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      Ottoman Lakes and Fluid Landscapes: Environing, Wetlands and Conservation in the Marmara Lake Basin, Circa 1550–1900

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          Abstract

          The study of Ottoman lakes and wetlands from the perspective of management and conservation is an emerging field. Scholars have explored Ottoman strategies for managing agricultural and extractive landscapes, yet detailed investigation of socio-political responses to dynamic wetlands, particularly during periods of drastic climate shifts, requires deeper investigation. Our research on wetlands and lakes moves from the purview of waqf s (pious foundations) to the emergence of the Ottoman Public Debt Administration (OPDA). By examining the shifting perspectives of institutional authority and community responses to it from the early modern period to the nineteenth century, we discuss the complexities of wetland management in the Marmara Lake Basin within the sancak of Saruhan (contemporary Manisa) in western Anatolia. We argue that intimate knowledge of this specific ecosystem played a critical role in mitigating attempts at reclamation and land grabbing and ultimately in developing legal structures of and policies for Ottoman conservation strategies. We situate our discussion within the paradigm of environing made possible by detailed longue-durée archival narratives; these micro-histories afford a dynamic perspective into non-linear responses to ecological and political changes and provide a local lens into the scalar impacts of human agency.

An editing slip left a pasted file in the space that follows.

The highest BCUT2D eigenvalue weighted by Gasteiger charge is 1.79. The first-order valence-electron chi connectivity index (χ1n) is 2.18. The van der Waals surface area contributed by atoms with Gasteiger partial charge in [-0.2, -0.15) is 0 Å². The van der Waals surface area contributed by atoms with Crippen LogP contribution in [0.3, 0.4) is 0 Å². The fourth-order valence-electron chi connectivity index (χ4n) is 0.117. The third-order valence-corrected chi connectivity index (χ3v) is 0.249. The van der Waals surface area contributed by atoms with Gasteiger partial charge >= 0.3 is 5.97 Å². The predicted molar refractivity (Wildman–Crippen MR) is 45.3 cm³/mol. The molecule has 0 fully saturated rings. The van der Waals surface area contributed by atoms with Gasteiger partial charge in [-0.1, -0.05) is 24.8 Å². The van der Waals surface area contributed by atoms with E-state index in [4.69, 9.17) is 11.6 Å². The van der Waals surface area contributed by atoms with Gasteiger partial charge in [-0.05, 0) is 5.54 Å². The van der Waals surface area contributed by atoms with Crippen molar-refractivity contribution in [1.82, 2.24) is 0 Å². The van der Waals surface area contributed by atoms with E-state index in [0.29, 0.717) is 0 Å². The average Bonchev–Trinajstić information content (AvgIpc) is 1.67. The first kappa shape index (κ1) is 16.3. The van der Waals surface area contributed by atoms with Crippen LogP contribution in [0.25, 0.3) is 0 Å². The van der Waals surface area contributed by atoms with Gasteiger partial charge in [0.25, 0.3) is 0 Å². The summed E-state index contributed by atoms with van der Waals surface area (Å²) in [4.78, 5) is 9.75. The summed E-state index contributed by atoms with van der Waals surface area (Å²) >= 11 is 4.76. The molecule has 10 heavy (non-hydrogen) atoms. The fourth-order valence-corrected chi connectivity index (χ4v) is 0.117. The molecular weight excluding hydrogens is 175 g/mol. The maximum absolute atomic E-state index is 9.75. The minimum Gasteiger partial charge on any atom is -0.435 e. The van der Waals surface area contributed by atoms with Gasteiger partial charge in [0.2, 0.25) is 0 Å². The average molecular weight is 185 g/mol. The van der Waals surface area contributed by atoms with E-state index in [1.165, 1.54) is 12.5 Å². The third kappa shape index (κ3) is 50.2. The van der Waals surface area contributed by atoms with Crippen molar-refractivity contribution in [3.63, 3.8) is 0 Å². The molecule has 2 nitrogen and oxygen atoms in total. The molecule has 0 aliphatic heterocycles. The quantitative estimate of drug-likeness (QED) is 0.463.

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          Author and article information

          Journal
          Environment and History
          Environment and History
          Liverpool University Press
          0967-3407
          1752-7023
          October 18 2023
          : 1-24
          Affiliations
          [1 ]Department of History University of Exeter Exeter EX4 4RJ, UK
          [2 ]Department of Archaeology and History of Art Koç University Sarıyer, Istanbul, Turkey
          Article
          10.3828/096734022X16470180631460
          c72dc628-7b45-4e85-9abb-e10a7ee24901
          © 2023
          History

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